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NCJ Number: 201783 Find in a Library
Title: Policing Gangs and Youth Violence
Editor(s): Scott H. Decker
Date Published: 2003
Page Count: 311
Sponsoring Agency: Wadsworth Publishing Co
Belmont, CA 94002
Publication Number: ISBN 0-534-59841-2
Sale Source: Wadsworth Publishing Co
20 Davis Drive
Belmont, CA 94002
United States of America
Publisher: http://www.wadsworth.com 
Type: Overview Text
Format: Book (Softbound)
Language: English
Country: United States of America
Annotation: This book describes and analyzes the various ways in which cities have addressed youth gangs and violence under the principles of community policing and problem solving.
Abstract: Two introductory chapters provide an overview of how community policing and problem solving have been used to address gang problems, with one chapter focusing on the role of police gang units in community policing. Five chapters present case studies of the strategies that five cities have used in applying problem solving approaches to gangs and youth violence. Operation Ceasefire in Boston was a problem solving initiative designed to address gun violence. Based on an analysis of the problem of youth gun violence in the city and the cooperation of criminal justice agencies, Operation Ceasefire focused on countering trafficking in illegal firearms and intensifying the police and prosecutorial responses to violent crimes by members of youth gangs. Through problem solving methods, the city of Indianapolis identified a link between violent crime and gangs and became a participant in the Anti-Gang Initiative of the U.S. Department of Justice, Office of Community Oriented Policing Services. A key element of this project was training all officers about gangs and gang identification. Further, through the creation of the Indianapolis Violence Reduction Partnership, a working group of criminal justice officials developed interventions that focused on the arrest and Federal prosecution of violent gang members. The Los Angeles' approach to youth and gang violence involved a modification of the Boston Ceasefire project. It consisted of both an intensification of law enforcement and court responses to violent crimes by youth gangs and the expansion of services and positive activities for youth in targeted neighborhoods. The approach to gang violence in Chicago focused on drug dealing and violence centered in multiunit dwellings. It involved the eliciting of the cooperation of building owners in efforts to rid their buildings of gangs and their activities of drug dealing and violence. A community near Seattle, Washington, used the expansion of services and leisure activities for youth as a means of diverting them from delinquent activity in the evenings and on weekends. Four chapters present case studies of suppression-based approaches to gangs and youth violence. The strategies profiled were implemented in St. Louis, Detroit, southern California, and Dallas. These strategies involved the targeting of gang activities for coordinated law enforcement efforts and the aggressive enforcement of curfew and truancy laws (Dallas). A concluding chapter focuses on the need to improve evaluations of gang-related strategies. Chapter references and notes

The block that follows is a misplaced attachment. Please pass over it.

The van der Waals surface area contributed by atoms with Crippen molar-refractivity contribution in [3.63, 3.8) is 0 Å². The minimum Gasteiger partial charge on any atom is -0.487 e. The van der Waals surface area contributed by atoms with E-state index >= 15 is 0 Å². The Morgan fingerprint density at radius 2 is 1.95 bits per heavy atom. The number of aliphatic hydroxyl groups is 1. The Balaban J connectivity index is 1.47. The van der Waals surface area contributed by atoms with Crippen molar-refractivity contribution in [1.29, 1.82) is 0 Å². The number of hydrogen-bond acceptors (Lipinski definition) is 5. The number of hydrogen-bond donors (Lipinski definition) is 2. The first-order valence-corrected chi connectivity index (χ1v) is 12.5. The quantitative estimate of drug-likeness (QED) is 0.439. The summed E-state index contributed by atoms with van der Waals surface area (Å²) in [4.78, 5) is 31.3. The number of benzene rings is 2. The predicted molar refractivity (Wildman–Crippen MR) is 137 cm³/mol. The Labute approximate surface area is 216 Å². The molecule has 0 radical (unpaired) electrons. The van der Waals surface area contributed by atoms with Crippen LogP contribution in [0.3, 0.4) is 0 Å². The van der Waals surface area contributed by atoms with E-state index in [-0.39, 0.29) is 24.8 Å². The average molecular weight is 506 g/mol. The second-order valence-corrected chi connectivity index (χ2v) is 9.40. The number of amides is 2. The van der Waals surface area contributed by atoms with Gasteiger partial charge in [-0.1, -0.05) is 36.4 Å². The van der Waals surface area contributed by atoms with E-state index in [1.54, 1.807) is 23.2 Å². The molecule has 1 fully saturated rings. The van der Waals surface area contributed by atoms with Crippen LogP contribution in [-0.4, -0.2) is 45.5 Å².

Main Term(s): Juvenile/Youth Gangs
Index Term(s): California; Case studies; Community policing; Gang Prevention; Gang violence; Illinois; Juvenile gang behavior patterns; Massachusetts; Michigan; Missouri; Problem-Oriented Policing; Specialized investigative units; Specialized police operations; Texas
Note: From the Wadsworth Contemporary Issues in Crime and Justice Series; for individual chapters, see NCJ-201784-95.
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http://www.ncjrs.gov/App/publications/abstract.aspx?ID=201783

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